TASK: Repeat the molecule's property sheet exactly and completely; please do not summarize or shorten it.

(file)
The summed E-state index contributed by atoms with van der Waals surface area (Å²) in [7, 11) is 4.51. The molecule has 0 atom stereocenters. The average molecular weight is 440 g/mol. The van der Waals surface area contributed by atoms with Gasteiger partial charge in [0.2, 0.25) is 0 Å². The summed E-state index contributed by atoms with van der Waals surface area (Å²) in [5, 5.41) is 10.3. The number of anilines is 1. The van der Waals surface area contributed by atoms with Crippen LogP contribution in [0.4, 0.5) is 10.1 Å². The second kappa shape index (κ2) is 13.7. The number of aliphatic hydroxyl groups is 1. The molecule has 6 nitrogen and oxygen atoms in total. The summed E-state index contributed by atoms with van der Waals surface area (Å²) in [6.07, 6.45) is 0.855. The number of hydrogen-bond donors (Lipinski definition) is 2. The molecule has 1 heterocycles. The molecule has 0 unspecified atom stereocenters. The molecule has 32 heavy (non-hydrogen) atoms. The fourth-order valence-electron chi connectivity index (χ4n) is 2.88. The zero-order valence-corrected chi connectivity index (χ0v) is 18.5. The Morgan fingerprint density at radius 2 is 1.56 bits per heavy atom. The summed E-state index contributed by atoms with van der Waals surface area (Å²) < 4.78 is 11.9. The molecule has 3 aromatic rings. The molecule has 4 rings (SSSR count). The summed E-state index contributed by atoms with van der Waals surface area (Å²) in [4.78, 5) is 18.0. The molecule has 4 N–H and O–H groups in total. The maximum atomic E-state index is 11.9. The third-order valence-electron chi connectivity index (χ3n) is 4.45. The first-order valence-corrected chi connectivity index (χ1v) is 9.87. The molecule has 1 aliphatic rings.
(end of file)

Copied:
The summed E-state index contributed by atoms with van der Waals surface area (Å²) in [7, 11) is 4.51. The molecule has 0 atom stereocenters. The average molecular weight is 440 g/mol. The van der Waals surface area contributed by atoms with Gasteiger partial charge in [0.2, 0.25) is 0 Å². The summed E-state index contributed by atoms with van der Waals surface area (Å²) in [5, 5.41) is 10.3. The number of anilines is 1. The van der Waals surface area contributed by atoms with Crippen LogP contribution in [0.4, 0.5) is 10.1 Å². The second kappa shape index (κ2) is 13.7. The number of aliphatic hydroxyl groups is 1. The molecule has 6 nitrogen and oxygen atoms in total. The summed E-state index contributed by atoms with van der Waals surface area (Å²) in [6.07, 6.45) is 0.855. The number of hydrogen-bond donors (Lipinski definition) is 2. The molecule has 1 heterocycles. The molecule has 0 unspecified atom stereocenters. The molecule has 32 heavy (non-hydrogen) atoms. The fourth-order valence-electron chi connectivity index (χ4n) is 2.88. The zero-order valence-corrected chi connectivity index (χ0v) is 18.5. The Morgan fingerprint density at radius 2 is 1.56 bits per heavy atom. The summed E-state index contributed by atoms with van der Waals surface area (Å²) < 4.78 is 11.9. The molecule has 3 aromatic rings. The molecule has 4 rings (SSSR count). The summed E-state index contributed by atoms with van der Waals surface area (Å²) in [4.78, 5) is 18.0. The molecule has 4 N–H and O–H groups in total. The maximum atomic E-state index is 11.9. The third-order valence-electron chi connectivity index (χ3n) is 4.45. The first-order valence-corrected chi connectivity index (χ1v) is 9.87. The molecule has 1 aliphatic rings.